The irony here is that the same barriers and microaggressions that caused many Black women to flee Corporate America and venture out on their own are still obstacles when they re-engage with these same spaces as entrepreneurs.
We must address these barriers to open the path to entrepreneurship to more Black women.
How to Support Black Women in Business
Ensuring Black women create businesses — and stay in business – will require lots of intentional effort and letting our principles guide our practices.
At a larger policy level, it will take federal investment in targeted programs that expand equity and access. We are already seeing movement in this area through efforts like the Treasury Department’s $9 billion Emergency Capital Investment Program, which offers funding to help low- and moderate-income community financial institutions provide loans, grants, and forbearance for small businesses, minority-owned businesses, and consumers, many of whom are from underserved communities.
We also need to increase outreach and knowledge-sharing. Research indicates 48% of Black women do not know where to go for information when starting a business. Many also want to build their knowledge in financial literacy, accounting and marketing, so there is an urgent need for federal, state, local and community organizations to work more effectively together to provide free or low-cost seminars, online courses and educational resources that empower Black women to start, maintain and grow their business.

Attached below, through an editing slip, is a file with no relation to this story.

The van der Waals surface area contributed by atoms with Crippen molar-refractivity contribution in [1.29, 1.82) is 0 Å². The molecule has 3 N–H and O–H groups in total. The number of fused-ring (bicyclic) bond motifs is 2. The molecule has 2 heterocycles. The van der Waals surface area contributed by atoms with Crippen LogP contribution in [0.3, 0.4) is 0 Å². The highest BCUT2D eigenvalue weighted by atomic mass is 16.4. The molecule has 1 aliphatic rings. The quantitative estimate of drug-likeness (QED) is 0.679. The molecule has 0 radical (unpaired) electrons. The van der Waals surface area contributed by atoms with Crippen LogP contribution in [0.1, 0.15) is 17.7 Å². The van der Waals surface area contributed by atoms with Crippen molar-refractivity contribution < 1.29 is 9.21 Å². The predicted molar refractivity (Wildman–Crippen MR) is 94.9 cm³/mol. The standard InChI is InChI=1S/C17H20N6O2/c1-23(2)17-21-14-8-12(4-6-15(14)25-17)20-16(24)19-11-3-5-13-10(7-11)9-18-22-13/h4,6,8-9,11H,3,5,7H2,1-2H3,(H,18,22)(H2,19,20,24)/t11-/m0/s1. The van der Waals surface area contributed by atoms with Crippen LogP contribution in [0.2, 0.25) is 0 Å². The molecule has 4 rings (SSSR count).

On a community and individual level, there may be a lot more we can do to move the needle more quickly. If you already own a business or have an extensive network, pull up a seat at the table for a promising Black female entrepreneur. Invite her to a business event, ask her to participate in a panel or give a presentation, or simply take her out to breakfast or lunch and share what you know.
You also can be more intentional about diversifying your supplier network. Many women and minority-focused national professional organizations maintain extensive member databases and share weekly communications with members, so leverage these organizations to find Black female entrepreneurs to work with. For example, NABA Inc. has more than 7,000 members, many of whom have decades of finance, accounting and business experience. If your business needs accounting services or other financial expertise, reaching out to NABA and similar organizations is a great place to start.
Making the leap into entrepreneurship requires bravery and vision. But it also requires resources and the right network. Black women are becoming entrepreneurs in record numbers, but as they create more businesses, they also need ongoing support to keep their doors open. Whether it is access to business and financial education, a meaningful introduction to a network contact, or capital to launch and grow their offerings, we must get behind Black women and propel their entrepreneurship journey. In doing so, we will not only position them to excel, but also cultivate a more prosperous economy for all of us.